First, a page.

(I’d like to disclose that you might find this article more helpful if you’re a guy like me since I’m mostly focusing on the dating world from a guy’s perspective. However, this doesn’t mean you ladies reading this won’t be able to get value from it.)
I really don’t like dating apps.
I was going to use the word “hate,” but “hate” is a strong word and I don’t think I really hate dating apps.
In spite of feeling like we’ve commoditized each other and put ourselves on display for superficial left/right swiping, I’ve had some amount of success on them, and on one in particular is where I found my first girlfriend after basically having little-to-no success up until that point.
My dating life has had its fair share of ups and downs, and more “losses” than wins.
Usually what I mean when I say “losses” is “rejections,” but I put “losses” in quotes because if you think about it, every rejection brings you one step closer to a win. Thus, are you really “losing?”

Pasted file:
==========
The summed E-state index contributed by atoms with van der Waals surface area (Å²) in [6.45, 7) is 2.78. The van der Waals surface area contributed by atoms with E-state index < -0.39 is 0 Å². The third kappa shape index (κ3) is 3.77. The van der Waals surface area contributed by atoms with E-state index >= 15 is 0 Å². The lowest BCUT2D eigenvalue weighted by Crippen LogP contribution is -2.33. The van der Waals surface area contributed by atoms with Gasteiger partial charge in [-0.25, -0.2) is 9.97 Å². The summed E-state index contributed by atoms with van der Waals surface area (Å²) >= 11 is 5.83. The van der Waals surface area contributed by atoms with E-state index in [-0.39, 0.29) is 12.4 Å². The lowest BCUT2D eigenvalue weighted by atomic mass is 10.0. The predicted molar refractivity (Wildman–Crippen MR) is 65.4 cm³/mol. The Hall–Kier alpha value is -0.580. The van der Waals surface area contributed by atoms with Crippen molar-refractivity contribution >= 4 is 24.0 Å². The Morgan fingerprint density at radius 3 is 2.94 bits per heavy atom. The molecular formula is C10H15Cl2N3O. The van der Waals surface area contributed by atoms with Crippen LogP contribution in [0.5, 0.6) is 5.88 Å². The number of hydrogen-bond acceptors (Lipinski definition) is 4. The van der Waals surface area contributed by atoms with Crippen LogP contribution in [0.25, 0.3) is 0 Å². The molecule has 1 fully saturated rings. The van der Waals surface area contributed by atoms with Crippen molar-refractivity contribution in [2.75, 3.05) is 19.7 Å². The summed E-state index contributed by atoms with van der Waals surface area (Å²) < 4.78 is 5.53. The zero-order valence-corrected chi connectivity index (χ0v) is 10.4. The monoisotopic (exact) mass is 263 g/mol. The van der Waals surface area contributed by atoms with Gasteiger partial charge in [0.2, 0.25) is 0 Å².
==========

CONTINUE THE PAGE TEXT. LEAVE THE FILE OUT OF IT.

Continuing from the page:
I also don’t think the word “hate” is appropriate because dating apps have actually taught me something quite important that I think would serve us eligible bachelors and bachelorettes well to remember for the rest of our dating lives.
What it was that I learned is that hot guys and girls are all over the place.
Now, I’m speaking from a point of assumption with the “hot guys” part because I’m only romantically interested in girls and haven’t seen the kind of guys on dating apps.
But if the guys on dating apps are anything like the ladies I’ve seen on them, there’s bound to be a pool of dudes who are pretty good-looking.
Who knew so many good-looking people could be single?
I promise this point is relevant. Bear with me.
I know from a guy’s point of view that it’s usually pretty easy to get hooked on a girl who’s attractive.
Guys tend to fall harder and faster for the ladies than the other way around. It’s guys who are more often and more likely to be interested in sex right off the bat (or even simply sooner) than the ladies.